HPV vaccination was offered to all 12 year old girls attending schools in two Primary Care Trusts in Greater Manchester. At the end of the study semi-structured, tape-recorded interviews were conducted with school nurses who had delivered the vaccine (Cervarix™). The interview template was based on concepts derived from the Theory of Planned Behaviour. Transcripts were analysed thematically in order to understand school nurses' intentions to implement vaccination based on an assessment of Gillick competency.
School nurses knew how to assess the competency of under-16s but were still unwilling to vaccinate if parents had refused permission. If parents had not returned the consent form, school nurses were willing to contact parents, and also to negotiate with parents who had refused consent. They seemed unaware that parental involvement required the child's consent to avoid breaking confidentiality. Nurses' attitudes were influenced by the young appearance and age of the school year group rather than an individual's level of maturity. They were also confused about the legal guidelines governing consent. School nurses acknowledged the child's right to vaccination and strongly supported prevention of HPV infection but ultimately believed that it was the parents' right to give consent. Most were themselves parents and shared other parents' concerns about the vaccine's novelty and unknown long-term side effects. Rather than vaccinate without parental consent, school nurses would defer vaccination.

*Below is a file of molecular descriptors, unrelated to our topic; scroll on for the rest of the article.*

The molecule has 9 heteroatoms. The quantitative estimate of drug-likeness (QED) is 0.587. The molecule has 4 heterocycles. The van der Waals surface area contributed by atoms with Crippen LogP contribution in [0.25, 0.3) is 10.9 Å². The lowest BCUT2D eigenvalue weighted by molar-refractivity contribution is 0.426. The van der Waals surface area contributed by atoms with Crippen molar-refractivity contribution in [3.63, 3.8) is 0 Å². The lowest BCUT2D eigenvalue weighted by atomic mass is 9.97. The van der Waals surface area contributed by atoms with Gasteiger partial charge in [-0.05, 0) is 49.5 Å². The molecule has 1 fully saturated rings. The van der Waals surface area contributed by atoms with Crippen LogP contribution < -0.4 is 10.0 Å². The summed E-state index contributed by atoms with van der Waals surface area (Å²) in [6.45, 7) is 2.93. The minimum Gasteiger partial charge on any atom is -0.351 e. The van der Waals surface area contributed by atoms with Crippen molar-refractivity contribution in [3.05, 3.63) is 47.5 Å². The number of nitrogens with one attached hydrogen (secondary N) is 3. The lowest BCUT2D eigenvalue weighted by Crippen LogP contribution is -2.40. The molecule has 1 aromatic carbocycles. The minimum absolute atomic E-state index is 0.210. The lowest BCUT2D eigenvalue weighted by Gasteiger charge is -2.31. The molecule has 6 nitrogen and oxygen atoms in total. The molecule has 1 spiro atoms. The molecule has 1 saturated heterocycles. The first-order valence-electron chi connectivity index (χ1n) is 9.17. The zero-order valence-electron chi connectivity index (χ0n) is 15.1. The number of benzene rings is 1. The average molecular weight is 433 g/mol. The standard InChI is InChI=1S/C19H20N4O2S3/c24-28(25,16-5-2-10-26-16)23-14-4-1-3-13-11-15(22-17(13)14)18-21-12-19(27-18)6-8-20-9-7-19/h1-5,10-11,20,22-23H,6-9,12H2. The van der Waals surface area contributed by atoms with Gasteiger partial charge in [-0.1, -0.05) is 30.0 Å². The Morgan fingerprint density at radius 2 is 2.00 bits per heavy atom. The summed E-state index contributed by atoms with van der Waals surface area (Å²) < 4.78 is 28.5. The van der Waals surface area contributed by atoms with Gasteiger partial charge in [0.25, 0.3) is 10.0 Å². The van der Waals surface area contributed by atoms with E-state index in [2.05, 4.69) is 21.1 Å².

Health providers have a duty of care to girls for whom no parental consent for HPV vaccination has been given, and in the UK, this includes conducting, and acting upon, an assessment of the maturity and competence of an adolescent minor. To facilitate this, policies, training and support structures for health providers should be implemented.
PMCID: PMC2718887  PMID: 19622145
24.  Delivery of chlamydia screening to young women requesting emergency hormonal contraception at pharmacies in Manchester, UK: a prospective study 
BMC Women's Health  2009;9:7.
More women are requesting Emergency Hormonal Contraception (EHC) at pharmacies where screening for Chlamydia trachomatis is not routinely offered. The objective of this study was to assess the uptake of free postal chlamydia screening by women under 25 years who requested EHC at pharmacies in Manchester, UK.
Six Primary Care Trusts (PCTs) that had contracted with pharmacies to provide free EHC, requested the largest EHC providers (≥ 40 doses annually) to also offer these clients a coded chlamydia home testing kit. Pharmacies kept records of the ages and numbers of women who accepted or refused chlamydia kits. Women sent urine samples directly to the laboratory for testing and positive cases were notified. Audit data on EHC coverage was obtained from PCTs to assess the proportion of clients eligible for screening and to verify the uptake rate.